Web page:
In the former case, Becquaert could be saying one of several things. The first is perhaps that the men of Antiquity were just human too, and thus they have their own prejudices and imperfections--maybe subtly implying by this that the Revolutionaries who used them as examples may have thought too highly of them. (Because whether they say Robespierre is guilty or not guilty, they all seem to measure him against themselves. For example, Agis judges him not guilty because he says he knows what it's like to be a reformer and have to deal with people who don't want whatever the present way of doing things is to be changed, whereas Socrates judges him guilty because according to him he did not do enough to educate the people--that is, he didn't go out among them, as Socrates is said to have done, and ask them uncomfortable and thought-provoking questions.)

She could also be commenting more generally on how it's impossible for a person to rightly judge another person, and whether that other person happens to be Robespierre or not is irrelevant. Or it's possible she's condemning the idea that 18th century people and events can be judged by Greek or Roman standards. From which I would assume a more general critique of trying to judge the 18th century by any standards but its own. And then there's the point of view of literary value: no one, as sad as this is, would think it plausible if they all, or even a majority of them, acquitted him. And it would remove most of the drama. Besides, Becquaert does seem to imply--and rather strongly, at that--that it is Robespierre's destiny to be misunderstood. And certainly, it's happened enough historically that it would feel like too much of an easy way out if his "judges" had acquitted him...

Still, I can't help but feel that some of the judgments either are some kind of misunderstanding or reflect the difference between the circumstances of Rome especially and of late 18th century France. I'll admit I was rather upset by the Romans' judgments especially (probably in part because, unlike the Greeks, they condemned Robespierre unanimously):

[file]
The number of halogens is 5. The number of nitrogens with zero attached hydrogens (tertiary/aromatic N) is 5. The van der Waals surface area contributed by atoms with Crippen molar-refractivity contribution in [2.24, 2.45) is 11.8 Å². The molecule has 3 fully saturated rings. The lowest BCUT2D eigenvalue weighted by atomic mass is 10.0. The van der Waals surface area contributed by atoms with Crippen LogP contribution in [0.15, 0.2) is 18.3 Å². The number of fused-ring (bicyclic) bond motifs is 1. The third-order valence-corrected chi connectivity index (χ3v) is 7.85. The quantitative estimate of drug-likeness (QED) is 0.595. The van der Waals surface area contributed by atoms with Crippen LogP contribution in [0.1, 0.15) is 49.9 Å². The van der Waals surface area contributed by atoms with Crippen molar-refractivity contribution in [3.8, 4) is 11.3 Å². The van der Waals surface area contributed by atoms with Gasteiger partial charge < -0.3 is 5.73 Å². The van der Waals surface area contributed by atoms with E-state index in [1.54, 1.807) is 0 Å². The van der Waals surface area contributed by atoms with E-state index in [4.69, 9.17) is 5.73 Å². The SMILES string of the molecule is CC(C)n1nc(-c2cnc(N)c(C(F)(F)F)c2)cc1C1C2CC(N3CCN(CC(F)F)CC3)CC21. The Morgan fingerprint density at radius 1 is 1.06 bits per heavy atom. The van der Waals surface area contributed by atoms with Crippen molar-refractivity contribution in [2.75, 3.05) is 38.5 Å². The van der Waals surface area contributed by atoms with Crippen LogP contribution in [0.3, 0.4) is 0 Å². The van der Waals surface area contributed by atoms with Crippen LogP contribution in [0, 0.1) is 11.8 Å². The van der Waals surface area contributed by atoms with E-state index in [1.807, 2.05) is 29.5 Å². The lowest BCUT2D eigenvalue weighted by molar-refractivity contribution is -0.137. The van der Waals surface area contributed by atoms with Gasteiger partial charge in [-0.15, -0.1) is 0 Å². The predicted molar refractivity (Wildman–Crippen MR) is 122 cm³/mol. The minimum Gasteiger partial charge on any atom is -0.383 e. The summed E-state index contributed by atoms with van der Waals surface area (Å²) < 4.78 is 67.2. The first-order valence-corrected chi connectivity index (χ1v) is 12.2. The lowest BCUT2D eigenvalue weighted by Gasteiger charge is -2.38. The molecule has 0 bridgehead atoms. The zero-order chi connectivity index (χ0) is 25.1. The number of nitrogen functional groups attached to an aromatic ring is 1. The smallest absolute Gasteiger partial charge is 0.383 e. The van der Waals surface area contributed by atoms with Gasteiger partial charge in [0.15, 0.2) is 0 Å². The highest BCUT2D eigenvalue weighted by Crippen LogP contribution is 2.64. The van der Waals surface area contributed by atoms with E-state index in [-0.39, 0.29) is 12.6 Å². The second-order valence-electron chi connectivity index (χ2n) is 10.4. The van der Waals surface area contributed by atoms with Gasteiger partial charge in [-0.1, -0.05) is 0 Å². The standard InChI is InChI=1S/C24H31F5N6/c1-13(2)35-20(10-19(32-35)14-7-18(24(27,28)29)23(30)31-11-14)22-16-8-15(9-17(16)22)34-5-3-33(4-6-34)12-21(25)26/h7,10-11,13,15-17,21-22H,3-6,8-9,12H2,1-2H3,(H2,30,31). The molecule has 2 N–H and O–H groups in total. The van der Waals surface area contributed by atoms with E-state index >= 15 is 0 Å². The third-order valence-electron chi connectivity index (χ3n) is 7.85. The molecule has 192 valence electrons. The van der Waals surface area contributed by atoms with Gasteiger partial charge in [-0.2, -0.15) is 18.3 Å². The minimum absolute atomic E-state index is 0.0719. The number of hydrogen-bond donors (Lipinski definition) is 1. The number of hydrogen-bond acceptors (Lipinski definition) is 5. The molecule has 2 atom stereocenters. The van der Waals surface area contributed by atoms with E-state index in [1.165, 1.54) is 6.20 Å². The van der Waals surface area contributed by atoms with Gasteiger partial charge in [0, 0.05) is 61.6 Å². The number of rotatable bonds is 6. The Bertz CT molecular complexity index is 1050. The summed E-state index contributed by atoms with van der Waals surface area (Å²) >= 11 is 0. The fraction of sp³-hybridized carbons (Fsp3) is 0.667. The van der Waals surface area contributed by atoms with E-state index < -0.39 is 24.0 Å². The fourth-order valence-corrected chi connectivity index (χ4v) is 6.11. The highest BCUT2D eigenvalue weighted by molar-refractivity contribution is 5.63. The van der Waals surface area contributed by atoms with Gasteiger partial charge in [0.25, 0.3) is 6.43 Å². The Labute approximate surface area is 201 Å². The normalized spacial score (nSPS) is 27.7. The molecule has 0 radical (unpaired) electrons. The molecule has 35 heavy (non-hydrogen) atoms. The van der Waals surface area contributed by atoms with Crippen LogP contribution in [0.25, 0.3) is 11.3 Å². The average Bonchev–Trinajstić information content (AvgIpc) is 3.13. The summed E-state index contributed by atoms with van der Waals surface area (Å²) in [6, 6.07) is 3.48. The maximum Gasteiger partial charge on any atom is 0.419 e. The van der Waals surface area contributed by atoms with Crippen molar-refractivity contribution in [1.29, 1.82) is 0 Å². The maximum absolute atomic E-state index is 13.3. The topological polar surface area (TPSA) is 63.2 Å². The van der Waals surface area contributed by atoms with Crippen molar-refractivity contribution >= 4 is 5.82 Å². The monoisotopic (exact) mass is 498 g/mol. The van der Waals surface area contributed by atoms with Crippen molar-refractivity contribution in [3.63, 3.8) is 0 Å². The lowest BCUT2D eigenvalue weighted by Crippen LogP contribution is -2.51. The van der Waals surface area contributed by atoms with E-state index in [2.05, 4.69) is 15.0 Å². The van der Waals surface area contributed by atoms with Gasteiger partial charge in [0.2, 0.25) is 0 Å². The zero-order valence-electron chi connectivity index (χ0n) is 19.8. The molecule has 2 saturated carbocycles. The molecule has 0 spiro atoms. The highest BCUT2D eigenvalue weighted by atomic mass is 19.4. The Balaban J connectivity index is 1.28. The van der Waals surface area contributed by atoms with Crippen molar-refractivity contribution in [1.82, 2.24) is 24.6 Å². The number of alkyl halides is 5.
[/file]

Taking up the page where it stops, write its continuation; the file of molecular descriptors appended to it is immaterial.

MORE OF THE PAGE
"BRUTUS: We have deliberated. Here is our judgment. Fabricius, your verdict.

FABRICIUS, to Robespierre: Virtue was only the instrument of your power over your fellow men. You made them your slaves. I vote for death.

SYLLA, advancing: Me too, for you did not find a way to stop the brutal course of your revolution, nor to retire forthrightly when you still had time.

BRUTUS: Death, because you deserve it.

ROBESPIERRE: You? But that's insane! How can a republican want the death of another republican?

BRUTUS: You were not a sincere republican and the republic, on your lips, was but a vain ornament with which you seasoned your speeches. You used it only to establish your authority."

Now, obviously, I don't think Becquaert is saying that these Romans have accurately characterized him, but the possibility that she finds those judgments inevitable on the surface is rather troubling. :/

I can't say I really understood the last act, with the early Christians, but perhaps if I reflect on it more it will come to me.

Other than that, the play did have a couple of moments I found amusing, though I'm not sure this was entirely intentional on Becquaert's part. For example, Robespierre mistakes both Ariane and Blandine for Éléonore (and doubtless, if he had found Antonia alone first, as he did with the other two, he would have thought the same of her XD). But that was about the only "light" part of the play, and I might even be the only one who finds it amusing.

All in all I found Le Jugement Secret to be upsetting and depressing, but also thought-provoking. I'm not sure I could claim to like it, per se, but it was interesting...

montagnarde1793: (OMSBWTF?)
What is wrong with Americans when it comes to La Fayette? (I could, of course, ask that question more generally, but that would be an entirely different subject.)

I just read a review of a new book about La Fayette in Newsweek and it says the following (with annotations by me):